DNA reveals ancient Siberians who set the stage for the first Americans
Northeastern Siberia hosted migrations of three consecutive ancient populations that created a genetic framework for Siberians and Native Americans today, scientists say.
While each incoming population largely replaced people already living there, mating between newcomers and old-timers also occurred, conclude evolutionary geneticist Martin Sikora of the University of Copenhagen and colleagues. These findings provide a closer look at how complex interactions among different groups of people in Asia led to the colonization of North America.
Sikoras group analyzed DNA extracted from the remains of 34 people buried in northeastern Siberia, northern East Asia and southwestern Finland between about 31,600 and 600 years ago. Comparisons were made with DNA previously obtained from ancient and modern individuals across Eurasia and North America.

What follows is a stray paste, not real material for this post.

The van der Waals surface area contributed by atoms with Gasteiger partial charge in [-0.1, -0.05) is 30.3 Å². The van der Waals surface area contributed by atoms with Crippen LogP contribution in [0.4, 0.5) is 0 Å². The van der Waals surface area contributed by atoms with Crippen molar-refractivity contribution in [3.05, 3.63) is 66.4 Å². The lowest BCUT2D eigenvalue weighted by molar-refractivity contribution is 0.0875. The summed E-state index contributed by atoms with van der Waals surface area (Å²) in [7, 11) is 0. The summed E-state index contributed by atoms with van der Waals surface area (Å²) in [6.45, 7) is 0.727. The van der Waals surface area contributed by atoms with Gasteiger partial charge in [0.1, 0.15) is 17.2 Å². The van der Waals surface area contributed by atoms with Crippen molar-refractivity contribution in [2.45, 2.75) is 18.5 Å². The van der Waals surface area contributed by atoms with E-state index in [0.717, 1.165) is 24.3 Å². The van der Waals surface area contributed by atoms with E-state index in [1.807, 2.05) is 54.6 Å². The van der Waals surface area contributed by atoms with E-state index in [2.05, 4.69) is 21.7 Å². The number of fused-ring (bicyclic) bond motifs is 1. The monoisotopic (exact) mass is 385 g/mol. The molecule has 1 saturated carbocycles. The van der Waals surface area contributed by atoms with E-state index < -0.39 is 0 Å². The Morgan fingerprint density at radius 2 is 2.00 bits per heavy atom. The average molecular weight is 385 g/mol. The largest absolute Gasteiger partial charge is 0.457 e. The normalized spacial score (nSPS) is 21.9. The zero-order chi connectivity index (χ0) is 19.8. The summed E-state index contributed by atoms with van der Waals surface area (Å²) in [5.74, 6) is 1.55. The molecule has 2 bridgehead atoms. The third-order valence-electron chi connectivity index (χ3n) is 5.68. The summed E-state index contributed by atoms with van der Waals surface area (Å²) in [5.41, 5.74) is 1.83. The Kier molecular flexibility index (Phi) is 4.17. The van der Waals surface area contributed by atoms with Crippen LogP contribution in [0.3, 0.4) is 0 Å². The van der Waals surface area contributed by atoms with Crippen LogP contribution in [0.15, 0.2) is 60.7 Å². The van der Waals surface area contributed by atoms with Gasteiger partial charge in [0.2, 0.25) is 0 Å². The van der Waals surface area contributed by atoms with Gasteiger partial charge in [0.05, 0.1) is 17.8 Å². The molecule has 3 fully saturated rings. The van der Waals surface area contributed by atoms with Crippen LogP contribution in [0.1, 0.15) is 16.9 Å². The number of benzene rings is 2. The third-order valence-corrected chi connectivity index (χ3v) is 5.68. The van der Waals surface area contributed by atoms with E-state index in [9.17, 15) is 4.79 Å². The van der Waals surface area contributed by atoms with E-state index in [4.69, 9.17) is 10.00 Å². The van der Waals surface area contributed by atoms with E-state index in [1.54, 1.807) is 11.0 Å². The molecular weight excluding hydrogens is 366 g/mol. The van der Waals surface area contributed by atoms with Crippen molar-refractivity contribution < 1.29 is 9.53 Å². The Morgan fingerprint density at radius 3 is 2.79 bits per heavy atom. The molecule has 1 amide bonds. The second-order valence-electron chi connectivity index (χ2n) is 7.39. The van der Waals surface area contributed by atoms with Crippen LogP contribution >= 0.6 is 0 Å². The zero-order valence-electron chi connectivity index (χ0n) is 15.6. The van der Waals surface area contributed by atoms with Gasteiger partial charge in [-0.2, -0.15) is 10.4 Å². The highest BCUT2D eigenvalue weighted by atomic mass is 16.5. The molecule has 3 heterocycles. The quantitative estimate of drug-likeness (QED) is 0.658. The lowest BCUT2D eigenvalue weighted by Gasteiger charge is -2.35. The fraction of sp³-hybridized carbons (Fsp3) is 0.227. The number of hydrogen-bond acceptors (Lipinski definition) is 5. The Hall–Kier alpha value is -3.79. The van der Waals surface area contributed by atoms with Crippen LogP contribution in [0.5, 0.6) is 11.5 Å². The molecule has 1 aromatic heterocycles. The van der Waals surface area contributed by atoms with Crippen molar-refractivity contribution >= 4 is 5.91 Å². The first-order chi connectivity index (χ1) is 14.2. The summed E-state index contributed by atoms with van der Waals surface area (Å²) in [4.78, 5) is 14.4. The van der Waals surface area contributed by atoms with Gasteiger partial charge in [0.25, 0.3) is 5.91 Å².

Teeth from two children unearthed at Russias 31,600-year-old Yana Rhinoceros Horn site yielded DNA representing a previously unknown population that the team calls Ancient North Siberians. Those people migrated from western Eurasia to Siberia around 38,000 years ago, quickly adapting to the regions especially frigid Ice Age conditions, the team reports online June 5 in Nature.
Some Ancient North Siberians journeyed onto the Bering land bridge that connected Asia to North America around 30,000 years ago. Mating with East Asians who had also moved to the land bridge produced a genetically distinct population, dubbed Ancient Palaeo-Siberians by the researchers. As the climate became milder after 20,000 years ago, some of the AnciRead More – Source